The InsiderOne Daily Report

  Thursday, February 15, 2001

Hearing Something New

InsiderOne's Michael Goldberg writes: I've come to believe that the artist's intent is irrelevant when you're confronted by the art. This is fairly easy to understand when you go into a museum and spend time with art that was made decades or even centuries ago. You may know little about the artist whose work you're taking in; what matters is what you, the viewer, experience, and what the art says to you. Perhaps Jackson Pollock thought he was painting a really bad day; if you see the end of the universe in the painting, then for you it's about the end of the universe, not Pollock's bad day. With songs and pop-music artists, things have gotten confused. We are moved by the songs, but then we want to know all about the artists — what inspired them to write the song, who it's about, what was going on in their life when they wrote it, and what they were trying to communicate. We become interested in their personality. We identify with the personality. We think Thurston Moore looks cool or Beth Orton is sexy. The celebrity profile attempts to answer questions along the lines of What is Eminem really like? Who is Madonna sleeping with? Who is Dido? Is Tom Waits for real, or is "Tom Waits" a persona, a character? Armies of journalists all over the world now profile pop and rock musicians, attempting to provide a window into the lives and personalities of both celebrities and cult figures — some of whom are real artists, many of whom are just celebrities. None of that has anything to do with the songs, and what they mean to me and to you. A few years ago, I had the privilege of interviewing Greil Marcus, who is, I believe, the most insightful among the music critics I've had the opportunity to read. His book, "Invisible Republic: Bob Dylan's Basement Tapes," had just been published. I asked Greil about the recording of the "Basement Tapes," and if he'd tried to interview Dylan and members of the band about what it was like making that music; what the house known as Big Pink, where they'd recorded many of the songs, was like. That kind of thing. Greil said none of that interested him. What he had attempted with his book was to talk about a version of America he heard in those recordings Bob Dylan and the Band made in upstate New York in the late '60s. It's likely that neither Bob Dylan nor the members of the Band heard what Greil hears in the songs they recorded. I tend to forget this when I listen to new music, and sometimes start looking for clues in interviews and profiles of the artist. What is this really about, I'll wonder, listening to a song whose meaning eludes me. But I don't need to know that a particular line is about a particular girl who meant something to the singer. If I feel something when I hear that line, and if it relates to me and my life in some way, that's all that matters. I was listening to Stephen Malkmus' solo album, Stephen Malkmus, over and over a few hours before I started writing this piece. At first I was wondering what Malkmus was trying to say in some of the songs. I mean, what is "Black Book" about anyway? It doesn't matter. All that matters is what I hear, and as I played the album again and again, I kept hearing something new.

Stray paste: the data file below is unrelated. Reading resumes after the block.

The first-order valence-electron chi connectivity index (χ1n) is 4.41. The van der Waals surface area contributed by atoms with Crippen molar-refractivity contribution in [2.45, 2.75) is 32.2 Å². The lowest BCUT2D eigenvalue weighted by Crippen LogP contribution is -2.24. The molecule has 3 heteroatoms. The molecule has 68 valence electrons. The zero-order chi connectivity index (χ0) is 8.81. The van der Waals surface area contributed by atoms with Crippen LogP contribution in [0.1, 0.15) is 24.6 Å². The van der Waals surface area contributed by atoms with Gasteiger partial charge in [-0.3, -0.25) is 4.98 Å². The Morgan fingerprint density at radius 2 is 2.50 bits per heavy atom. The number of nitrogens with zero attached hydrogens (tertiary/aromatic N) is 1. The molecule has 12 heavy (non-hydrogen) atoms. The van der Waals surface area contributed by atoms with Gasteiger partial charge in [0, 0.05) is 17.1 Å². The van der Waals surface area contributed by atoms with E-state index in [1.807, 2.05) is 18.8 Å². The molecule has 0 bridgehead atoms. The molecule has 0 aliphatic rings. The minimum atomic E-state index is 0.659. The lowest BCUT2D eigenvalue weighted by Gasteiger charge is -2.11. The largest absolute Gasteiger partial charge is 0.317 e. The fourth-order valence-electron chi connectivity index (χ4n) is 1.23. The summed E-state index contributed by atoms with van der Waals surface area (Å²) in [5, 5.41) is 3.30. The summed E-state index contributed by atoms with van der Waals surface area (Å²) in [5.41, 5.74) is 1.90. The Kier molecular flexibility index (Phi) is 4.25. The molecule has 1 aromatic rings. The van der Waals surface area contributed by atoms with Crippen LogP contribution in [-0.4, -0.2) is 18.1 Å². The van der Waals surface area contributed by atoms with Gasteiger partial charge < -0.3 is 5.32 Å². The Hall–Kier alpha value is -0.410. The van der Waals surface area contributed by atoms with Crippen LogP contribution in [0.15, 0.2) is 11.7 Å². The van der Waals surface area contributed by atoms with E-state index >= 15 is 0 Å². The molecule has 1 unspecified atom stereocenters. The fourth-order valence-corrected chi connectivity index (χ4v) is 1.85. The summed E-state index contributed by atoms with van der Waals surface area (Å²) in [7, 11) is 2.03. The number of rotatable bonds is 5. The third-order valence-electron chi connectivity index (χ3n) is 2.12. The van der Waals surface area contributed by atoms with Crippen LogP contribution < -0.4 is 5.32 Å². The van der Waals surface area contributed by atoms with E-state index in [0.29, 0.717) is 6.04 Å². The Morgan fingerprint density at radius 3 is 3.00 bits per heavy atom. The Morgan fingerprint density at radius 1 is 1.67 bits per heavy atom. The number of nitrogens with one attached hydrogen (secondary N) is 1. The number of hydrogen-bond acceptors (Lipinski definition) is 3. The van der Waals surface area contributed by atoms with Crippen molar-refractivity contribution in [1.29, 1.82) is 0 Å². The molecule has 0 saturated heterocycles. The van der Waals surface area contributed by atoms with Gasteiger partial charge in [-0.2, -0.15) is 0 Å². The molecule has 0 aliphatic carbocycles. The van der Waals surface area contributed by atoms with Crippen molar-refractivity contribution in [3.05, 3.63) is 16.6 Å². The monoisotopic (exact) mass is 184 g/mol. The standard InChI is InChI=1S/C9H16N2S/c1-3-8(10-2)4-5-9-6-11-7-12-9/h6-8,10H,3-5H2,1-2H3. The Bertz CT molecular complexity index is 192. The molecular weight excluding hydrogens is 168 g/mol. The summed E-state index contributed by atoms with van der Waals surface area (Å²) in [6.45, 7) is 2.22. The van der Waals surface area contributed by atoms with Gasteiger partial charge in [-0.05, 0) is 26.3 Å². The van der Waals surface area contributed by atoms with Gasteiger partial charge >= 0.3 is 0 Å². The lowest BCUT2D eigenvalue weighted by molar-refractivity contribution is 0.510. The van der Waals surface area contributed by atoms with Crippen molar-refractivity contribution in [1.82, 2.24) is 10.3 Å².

Datastream: The best article about Napster I've seen thus far ran in the New York Times on Wed., Feb. 14 in the Living Arts section. Jon Pareles laid out, quite eloquently, why a defeat for Napster is a defeat for the music business. Pareles thinks that when Napster users move on to an application such as Gnutella (which runs on a decentralized network of computers), they'll like what they find, and there's no company for the Recording Industry Association of America to sue. He notes that by using a version of Gnutella called "BearShare – GNUTELLA" you can access not only music but video clips and photographs. "When I typed 'Britney' into Napster," writes Pareles, "I gained access to all sorts of recordings: Britney Spears's hits, parodies of her songs, homemade collages and audio snippets like the temper tantrum she broadcast through an open microphone at the Rock in Rio festival. But BearShare, unlike Napster, doesn't just list MP3 files. BearShare also gives access to official video clips and photographs, news outtakes and pornographically doctored pinups, one certified as 'best fake on the Internet.' As it drives users from Napster, which has only traded music, to broader, more ungovernable file-swapping software, the recording business may wish it had quit fighting while it was behind." Over at called, a site with info about file sharing programs, I found this posting about a program called Napigator: "SO NAPIGATOR WILL MAKE NAPSTER WORK FOREVER? Well, maybe not forever, but Napigator WILL make Napster work for a long time after Napster is shut down. As long as there are networks such as 'Opennap' and 'MyNap' being hosted on computers, and by small companies around the world, Napigator will make sure that you can connect to them with Napster. We all know that the court process is VERY slow, so by the time they shut down ONE network, another one will no doubt rise in its place!" Very interesting.

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Michael Goldberg is the president of He founded Addicted To Noise in 1994.

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